Student loans….they never seem to go away. There is no doubt that student loan debt weighs heavily on many veterinarians. There were several commenters who said that the main reason they were working was in order to pay back their debt. It is unfortunate that people should feel trapped by the debt that they accumulated to attain their degree. Working just to pay off debt can lead to feelings of anger and resentment.
I was surprised to read that so many spouses’ jobs were providing the benefits for the family, such as health insurance and retirement plans. For some, the only reason their spouse was working was for the benefits alone since the mom DVM’s benefits were either sub-standard or non-existent.
Is it uncommon for private practices (non-corporate) to offer a full benefits package? If this is the case, then there should be more emphasis for veterinary practices to provide a decent benefits package for their employees. It doesn’t seem right that a health professional, such as a veterinarian, needs to rely on their spouse for good benefits.
Similar to my own situation, there were many that shared that their earnings and their partner’s earnings have changed throughout the years.
This is an important point that new graduates need to understand.
You are not expected to graduate, start working, and stay at the same job for the next 40 years until you retire. Life happens, and your work life will be dynamic as the years go by. Getting married and having children are examples of life events that will have a significant impact on your finances. Other examples include moving, pursuing a different line of work within the profession, leaving the profession altogether, or medical issues. Just like with any job, you have to be willing to be open and flexible if and when things don’t go according to plan.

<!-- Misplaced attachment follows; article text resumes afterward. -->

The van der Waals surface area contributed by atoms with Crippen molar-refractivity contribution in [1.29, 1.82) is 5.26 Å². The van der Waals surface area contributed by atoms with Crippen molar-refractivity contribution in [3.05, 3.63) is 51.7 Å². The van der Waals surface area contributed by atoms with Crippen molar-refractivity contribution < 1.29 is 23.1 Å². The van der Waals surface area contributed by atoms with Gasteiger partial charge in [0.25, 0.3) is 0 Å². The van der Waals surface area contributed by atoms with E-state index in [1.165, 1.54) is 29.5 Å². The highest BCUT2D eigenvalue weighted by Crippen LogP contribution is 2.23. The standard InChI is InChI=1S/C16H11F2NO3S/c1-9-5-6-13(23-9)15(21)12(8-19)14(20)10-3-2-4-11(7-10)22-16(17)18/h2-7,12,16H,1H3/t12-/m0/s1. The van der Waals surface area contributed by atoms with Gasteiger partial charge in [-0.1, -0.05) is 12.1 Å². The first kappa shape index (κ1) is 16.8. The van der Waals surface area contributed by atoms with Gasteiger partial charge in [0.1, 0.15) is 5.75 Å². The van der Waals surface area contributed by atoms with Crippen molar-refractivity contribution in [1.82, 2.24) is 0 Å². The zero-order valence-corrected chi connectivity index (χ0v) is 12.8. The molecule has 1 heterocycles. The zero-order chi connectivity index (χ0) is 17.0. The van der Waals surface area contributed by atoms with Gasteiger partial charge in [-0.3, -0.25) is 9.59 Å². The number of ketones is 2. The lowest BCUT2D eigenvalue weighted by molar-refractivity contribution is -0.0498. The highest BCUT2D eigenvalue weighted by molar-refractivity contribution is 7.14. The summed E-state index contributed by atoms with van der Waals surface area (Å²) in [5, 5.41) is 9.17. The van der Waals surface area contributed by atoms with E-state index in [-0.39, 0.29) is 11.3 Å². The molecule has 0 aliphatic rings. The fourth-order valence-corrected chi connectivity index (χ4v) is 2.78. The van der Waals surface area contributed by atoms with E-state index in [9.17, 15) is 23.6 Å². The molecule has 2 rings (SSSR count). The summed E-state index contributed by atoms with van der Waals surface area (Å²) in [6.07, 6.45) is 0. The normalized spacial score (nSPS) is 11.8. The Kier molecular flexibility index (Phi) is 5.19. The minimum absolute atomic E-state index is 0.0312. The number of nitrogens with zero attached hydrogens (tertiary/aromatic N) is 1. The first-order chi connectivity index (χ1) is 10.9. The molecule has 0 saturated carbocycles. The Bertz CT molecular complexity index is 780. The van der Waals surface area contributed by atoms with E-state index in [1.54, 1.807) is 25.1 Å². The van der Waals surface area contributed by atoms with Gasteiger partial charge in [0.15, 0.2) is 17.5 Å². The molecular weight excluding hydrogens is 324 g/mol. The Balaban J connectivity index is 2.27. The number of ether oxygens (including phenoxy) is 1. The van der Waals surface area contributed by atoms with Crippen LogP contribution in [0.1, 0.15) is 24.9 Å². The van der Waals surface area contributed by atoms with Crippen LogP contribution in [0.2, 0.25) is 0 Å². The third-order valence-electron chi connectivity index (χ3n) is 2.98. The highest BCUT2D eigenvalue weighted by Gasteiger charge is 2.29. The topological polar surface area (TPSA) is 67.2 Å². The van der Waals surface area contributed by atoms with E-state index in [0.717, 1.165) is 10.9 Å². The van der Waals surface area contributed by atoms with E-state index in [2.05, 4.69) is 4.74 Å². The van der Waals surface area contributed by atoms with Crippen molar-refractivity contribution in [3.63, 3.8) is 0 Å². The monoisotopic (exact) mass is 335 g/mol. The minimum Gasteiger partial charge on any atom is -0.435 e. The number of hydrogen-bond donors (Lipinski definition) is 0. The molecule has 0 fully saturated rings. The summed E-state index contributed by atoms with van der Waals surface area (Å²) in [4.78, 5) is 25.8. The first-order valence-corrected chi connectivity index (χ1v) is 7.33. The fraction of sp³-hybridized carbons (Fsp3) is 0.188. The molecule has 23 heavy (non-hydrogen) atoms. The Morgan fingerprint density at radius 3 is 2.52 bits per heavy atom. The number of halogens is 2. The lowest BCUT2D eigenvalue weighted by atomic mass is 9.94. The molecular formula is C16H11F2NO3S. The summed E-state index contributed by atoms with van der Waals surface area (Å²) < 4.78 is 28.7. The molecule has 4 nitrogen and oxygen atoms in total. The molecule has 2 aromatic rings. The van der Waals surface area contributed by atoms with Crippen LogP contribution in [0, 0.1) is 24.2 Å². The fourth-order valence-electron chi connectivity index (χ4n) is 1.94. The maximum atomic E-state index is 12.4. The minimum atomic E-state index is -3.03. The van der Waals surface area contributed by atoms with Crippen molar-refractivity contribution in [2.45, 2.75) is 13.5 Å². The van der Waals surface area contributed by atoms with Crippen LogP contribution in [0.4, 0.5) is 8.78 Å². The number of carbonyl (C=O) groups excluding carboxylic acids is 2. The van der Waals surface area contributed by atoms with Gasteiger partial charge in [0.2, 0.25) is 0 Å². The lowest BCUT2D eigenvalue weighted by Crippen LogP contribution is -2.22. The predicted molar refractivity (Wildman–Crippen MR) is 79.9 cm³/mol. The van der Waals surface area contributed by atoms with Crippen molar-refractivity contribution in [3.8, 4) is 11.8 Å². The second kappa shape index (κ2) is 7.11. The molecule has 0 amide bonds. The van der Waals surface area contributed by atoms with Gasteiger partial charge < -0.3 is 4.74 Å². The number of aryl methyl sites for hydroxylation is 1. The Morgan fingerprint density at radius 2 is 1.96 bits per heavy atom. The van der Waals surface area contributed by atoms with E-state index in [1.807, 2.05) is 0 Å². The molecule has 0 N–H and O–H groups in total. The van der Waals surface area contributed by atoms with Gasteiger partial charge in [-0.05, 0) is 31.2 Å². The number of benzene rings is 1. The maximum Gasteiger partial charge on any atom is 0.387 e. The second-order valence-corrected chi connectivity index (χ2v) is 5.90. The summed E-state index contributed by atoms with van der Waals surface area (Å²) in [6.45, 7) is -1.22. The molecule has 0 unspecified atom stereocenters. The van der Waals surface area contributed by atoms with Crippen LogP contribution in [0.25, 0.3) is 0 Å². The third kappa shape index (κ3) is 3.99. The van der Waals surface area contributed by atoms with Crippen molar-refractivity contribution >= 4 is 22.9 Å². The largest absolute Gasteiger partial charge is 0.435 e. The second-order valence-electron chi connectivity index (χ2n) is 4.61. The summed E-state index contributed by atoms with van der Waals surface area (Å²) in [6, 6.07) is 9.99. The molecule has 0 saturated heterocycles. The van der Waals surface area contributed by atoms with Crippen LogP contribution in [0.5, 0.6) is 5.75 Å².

WHY DO THESE NUMBERS MATTER?
Veterinary schools graduate 80% women in their classes. Women make up 55% of current practicing veterinarians according to the AVMA. There is no doubt that women will continue to make a larger impact within the profession as their numbers grow. I would venture to say that a good percentage of female veterinarians either have children or plan to have children. Therefore, wouldn’t it make sense to understand whether or not female veterinarians can adequately provide for their families?
Even though women breadwinners are becoming the norm, our society is still trying to understand how to adapt to this social shift. According to this article, women and men do not feel completely comfortable about this reality. Enough to the point where they are not being truthful about how much a woman makes if she’s the breadwinner. Not only do the men tend to inflate their earnings if their spouse is the breadwinner, but these very same breadwinning women deflate how much they make.
If this profession is going to have a significant number of breadwinning mothers, then shouldn’t we have resources that better serve this population? The demographic change in this profession has been fast and furious, and we need more data in order to better prepare future veterinarians and serve those that are already out in the workforce. A profession that supports its own base is a profession that will continue to thrive.
Do you think this profession can comfortably support a female sole income earner? Is there a difference as to whether we’re talking about a man or a woman being a sole income earner? Or do you think this profession is better suited for a dual income household? Comment below!